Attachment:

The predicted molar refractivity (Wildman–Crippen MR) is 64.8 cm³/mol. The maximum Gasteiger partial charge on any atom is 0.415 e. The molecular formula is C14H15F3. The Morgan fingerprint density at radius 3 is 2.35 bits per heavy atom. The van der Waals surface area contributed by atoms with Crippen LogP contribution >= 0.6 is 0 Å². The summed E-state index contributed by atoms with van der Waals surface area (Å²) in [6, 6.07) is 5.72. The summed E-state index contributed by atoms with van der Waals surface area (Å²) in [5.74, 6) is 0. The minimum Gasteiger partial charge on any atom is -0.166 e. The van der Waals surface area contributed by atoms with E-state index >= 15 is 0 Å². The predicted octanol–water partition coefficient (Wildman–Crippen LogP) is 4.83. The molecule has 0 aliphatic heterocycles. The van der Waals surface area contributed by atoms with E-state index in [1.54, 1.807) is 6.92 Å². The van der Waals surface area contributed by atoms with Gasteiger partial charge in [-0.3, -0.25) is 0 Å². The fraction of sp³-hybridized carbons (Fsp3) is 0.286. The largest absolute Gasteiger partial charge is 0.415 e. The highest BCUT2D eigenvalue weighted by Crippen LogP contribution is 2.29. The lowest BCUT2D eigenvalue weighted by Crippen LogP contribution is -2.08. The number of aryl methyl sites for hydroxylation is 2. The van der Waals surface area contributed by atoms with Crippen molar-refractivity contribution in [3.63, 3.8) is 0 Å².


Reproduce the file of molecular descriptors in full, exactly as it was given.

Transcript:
The predicted molar refractivity (Wildman–Crippen MR) is 64.8 cm³/mol. The maximum Gasteiger partial charge on any atom is 0.415 e. The molecular formula is C14H15F3. The Morgan fingerprint density at radius 3 is 2.35 bits per heavy atom. The van der Waals surface area contributed by atoms with Crippen LogP contribution >= 0.6 is 0 Å². The summed E-state index contributed by atoms with van der Waals surface area (Å²) in [6, 6.07) is 5.72. The summed E-state index contributed by atoms with van der Waals surface area (Å²) in [5.74, 6) is 0. The minimum Gasteiger partial charge on any atom is -0.166 e. The van der Waals surface area contributed by atoms with E-state index >= 15 is 0 Å². The predicted octanol–water partition coefficient (Wildman–Crippen LogP) is 4.83. The molecule has 0 aliphatic heterocycles. The van der Waals surface area contributed by atoms with E-state index in [1.54, 1.807) is 6.92 Å². The van der Waals surface area contributed by atoms with Gasteiger partial charge in [-0.3, -0.25) is 0 Å². The fraction of sp³-hybridized carbons (Fsp3) is 0.286. The largest absolute Gasteiger partial charge is 0.415 e. The highest BCUT2D eigenvalue weighted by Crippen LogP contribution is 2.29. The lowest BCUT2D eigenvalue weighted by Crippen LogP contribution is -2.08. The number of aryl methyl sites for hydroxylation is 2. The van der Waals surface area contributed by atoms with Crippen molar-refractivity contribution in [3.63, 3.8) is 0 Å².